May 12, 2013
MP might have avoided disaster
Opinion: Government list MP Aaron Gilmore is proving to be John Key's biggest nightmare at the moment.
Key has worked hard at getting rid of the born-to-rule attitude which is how National MPs were perceived for many years.
However, Gilmore's arrogant behaviour when he threatened a waiter's job then dropped the prime minister's name and asked the waiter: "Do you know who I am" is a setback to the Key strategy of dispelling the stereotype views that the public have of his party.
On our talkback show we fielded call after call from furious people demanding Gilmore's resignation.
Kiwis don't like "big noters" or bullies and that's exactly how Gilmore came across.
His subsequent apology at a press conference where he labelled himself a dickhead seemed OK until texts revealed the next day contradicted what he had said at the conference.
If the prime minister is able to get rid of Gilmore then he could be gone by the time you read this column.
Just cutting him loose is not an option for Key.
If that happened Gilmore could just become an independent like Brendan Horan and the government would lose a vital vote.
The best result would be if Gilmore voluntarily disappeared and, given Key's expert organising skills, that might still happen.
Gilmore though could have avoided the debacle if he had just fessed up and apologised straight away.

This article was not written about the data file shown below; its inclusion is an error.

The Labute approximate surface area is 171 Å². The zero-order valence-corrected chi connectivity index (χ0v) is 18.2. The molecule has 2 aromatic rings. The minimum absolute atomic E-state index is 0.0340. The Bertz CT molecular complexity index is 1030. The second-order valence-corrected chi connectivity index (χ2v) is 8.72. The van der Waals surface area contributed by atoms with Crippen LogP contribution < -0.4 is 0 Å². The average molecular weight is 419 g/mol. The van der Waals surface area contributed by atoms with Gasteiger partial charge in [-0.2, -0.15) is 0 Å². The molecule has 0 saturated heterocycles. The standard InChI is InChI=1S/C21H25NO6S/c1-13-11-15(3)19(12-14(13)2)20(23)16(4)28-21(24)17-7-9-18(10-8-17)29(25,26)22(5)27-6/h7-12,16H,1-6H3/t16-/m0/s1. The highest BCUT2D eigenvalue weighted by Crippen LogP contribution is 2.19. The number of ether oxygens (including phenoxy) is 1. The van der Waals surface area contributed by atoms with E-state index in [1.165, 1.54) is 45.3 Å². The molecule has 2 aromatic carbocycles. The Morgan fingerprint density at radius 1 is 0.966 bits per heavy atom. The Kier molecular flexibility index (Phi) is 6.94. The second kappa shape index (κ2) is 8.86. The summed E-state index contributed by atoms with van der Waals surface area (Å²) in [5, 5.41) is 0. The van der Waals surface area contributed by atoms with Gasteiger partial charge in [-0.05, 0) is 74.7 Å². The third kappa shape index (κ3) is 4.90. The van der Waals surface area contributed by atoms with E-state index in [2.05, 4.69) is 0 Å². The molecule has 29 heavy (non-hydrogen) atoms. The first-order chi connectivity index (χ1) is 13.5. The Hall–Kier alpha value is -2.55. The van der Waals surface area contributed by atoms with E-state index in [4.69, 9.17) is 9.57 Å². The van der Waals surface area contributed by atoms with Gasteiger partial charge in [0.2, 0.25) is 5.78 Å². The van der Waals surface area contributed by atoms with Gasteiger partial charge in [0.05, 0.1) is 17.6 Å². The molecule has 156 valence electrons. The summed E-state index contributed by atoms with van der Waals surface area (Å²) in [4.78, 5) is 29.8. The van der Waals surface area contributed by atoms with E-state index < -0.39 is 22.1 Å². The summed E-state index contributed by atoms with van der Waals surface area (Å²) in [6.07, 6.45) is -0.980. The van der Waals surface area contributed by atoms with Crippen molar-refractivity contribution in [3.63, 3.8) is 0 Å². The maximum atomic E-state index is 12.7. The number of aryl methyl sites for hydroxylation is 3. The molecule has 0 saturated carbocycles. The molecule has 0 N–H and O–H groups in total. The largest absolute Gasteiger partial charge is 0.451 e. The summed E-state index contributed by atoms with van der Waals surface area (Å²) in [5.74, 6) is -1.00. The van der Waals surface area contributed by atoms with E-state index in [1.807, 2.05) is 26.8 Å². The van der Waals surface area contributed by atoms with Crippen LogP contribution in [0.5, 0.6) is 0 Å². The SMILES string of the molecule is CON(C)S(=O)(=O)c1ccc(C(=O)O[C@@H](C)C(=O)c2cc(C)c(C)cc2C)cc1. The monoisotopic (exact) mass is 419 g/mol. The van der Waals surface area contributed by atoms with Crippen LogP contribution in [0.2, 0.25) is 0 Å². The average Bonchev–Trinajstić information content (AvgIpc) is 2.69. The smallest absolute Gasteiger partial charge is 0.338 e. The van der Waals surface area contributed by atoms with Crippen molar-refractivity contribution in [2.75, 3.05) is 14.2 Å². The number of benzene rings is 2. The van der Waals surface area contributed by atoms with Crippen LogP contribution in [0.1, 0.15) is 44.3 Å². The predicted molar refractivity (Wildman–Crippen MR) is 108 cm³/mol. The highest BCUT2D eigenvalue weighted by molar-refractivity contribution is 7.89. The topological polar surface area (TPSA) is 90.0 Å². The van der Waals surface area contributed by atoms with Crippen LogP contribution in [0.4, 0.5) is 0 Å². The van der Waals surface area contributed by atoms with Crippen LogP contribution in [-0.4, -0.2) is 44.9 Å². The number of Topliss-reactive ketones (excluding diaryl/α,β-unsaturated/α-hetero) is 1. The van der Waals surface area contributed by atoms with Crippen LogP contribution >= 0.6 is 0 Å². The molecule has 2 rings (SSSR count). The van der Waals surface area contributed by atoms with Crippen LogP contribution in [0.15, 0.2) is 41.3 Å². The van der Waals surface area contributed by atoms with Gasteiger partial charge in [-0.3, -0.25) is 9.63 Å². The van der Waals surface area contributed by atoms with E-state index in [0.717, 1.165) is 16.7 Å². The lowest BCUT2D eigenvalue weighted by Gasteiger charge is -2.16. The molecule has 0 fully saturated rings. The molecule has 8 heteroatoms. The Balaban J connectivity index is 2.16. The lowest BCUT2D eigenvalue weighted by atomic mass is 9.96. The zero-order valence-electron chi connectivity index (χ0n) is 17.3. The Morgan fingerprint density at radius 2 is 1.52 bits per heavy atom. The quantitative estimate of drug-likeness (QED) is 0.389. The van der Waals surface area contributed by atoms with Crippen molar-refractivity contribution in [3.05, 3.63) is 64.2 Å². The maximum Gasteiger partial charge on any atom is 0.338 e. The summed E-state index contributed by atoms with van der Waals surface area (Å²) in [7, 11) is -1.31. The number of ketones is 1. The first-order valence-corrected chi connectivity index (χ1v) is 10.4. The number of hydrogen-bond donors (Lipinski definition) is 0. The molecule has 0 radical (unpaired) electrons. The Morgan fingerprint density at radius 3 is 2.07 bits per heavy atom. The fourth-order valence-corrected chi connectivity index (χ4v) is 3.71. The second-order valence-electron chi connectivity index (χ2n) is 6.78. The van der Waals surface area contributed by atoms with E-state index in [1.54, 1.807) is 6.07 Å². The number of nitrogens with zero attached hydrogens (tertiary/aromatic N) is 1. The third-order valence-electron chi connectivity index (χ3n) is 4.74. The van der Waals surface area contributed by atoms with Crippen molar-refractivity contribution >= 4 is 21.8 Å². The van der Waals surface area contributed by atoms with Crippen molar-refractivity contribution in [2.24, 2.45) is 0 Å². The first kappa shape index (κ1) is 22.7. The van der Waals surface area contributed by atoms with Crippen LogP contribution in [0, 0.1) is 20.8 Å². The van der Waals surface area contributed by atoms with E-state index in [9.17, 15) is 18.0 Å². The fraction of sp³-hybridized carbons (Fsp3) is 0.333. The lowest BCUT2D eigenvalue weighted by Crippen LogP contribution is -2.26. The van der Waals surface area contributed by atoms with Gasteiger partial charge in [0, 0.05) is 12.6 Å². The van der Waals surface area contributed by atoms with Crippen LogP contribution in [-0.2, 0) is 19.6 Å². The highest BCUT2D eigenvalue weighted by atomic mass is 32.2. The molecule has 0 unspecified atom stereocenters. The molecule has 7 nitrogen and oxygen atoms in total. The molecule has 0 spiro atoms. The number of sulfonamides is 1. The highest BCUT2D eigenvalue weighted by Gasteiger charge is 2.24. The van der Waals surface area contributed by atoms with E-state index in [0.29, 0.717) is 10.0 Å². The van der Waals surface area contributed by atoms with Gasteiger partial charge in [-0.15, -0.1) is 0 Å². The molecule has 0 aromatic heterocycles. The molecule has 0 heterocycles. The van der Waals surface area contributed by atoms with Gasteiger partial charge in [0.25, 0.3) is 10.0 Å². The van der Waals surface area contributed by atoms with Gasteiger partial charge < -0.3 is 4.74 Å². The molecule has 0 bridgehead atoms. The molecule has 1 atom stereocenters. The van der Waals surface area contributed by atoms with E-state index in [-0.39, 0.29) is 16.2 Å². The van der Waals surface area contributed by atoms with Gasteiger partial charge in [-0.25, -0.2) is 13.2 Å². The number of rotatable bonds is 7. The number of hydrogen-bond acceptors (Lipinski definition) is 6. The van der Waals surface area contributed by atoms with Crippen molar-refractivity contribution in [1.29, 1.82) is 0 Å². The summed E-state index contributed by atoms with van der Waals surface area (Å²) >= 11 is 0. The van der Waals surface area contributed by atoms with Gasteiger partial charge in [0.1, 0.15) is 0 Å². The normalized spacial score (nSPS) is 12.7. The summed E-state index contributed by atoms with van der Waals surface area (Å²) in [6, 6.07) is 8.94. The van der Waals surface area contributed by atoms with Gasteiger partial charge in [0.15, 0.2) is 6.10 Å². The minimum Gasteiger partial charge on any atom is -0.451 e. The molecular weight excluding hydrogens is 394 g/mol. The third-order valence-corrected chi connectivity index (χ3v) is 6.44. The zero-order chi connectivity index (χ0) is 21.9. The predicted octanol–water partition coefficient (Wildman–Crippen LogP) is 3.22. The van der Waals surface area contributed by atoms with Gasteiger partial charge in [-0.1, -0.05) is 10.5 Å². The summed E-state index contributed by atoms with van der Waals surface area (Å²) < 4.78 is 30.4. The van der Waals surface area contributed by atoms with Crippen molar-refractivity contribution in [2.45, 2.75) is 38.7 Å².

Kiwis are generally a forgiving lot.
Who, for example, will ever forget the Shane Jones apology when he was caught out watching porno movies on taxpayers' money.
Jonesy fessed up on our talkback show on Radio Live and then gave a series of interviews where he was so humble that many of us wondered if the real Shane Jones was still with us – so good were his apologies.
The public forgave him and while Shane will never become the first Māori Prime Minister, which was an early prediction, he still has a chance to be Labour's most significant Maori MP over the next decade.
Kiwis also forgave former Act leader Rodney Hide when he fessed up over travel for his girlfriend.
Hide had terrorised other MPs over their misuse of parliamentary dollars through the years.
In fact he was seen as Parliament's chief perk buster so it was a shock when he was caught abusing privileges but his apology worked even if it was somewhat pathetic and grovelling.
Aaron Gilmore's sins seem almost minuscule compared to Jones and Hide.
However, the difference is that it seems he has not been honest with the public and, even worse than that, not honest with his leader.
Which surely will spell the end of his career if not now then definitely at the next election.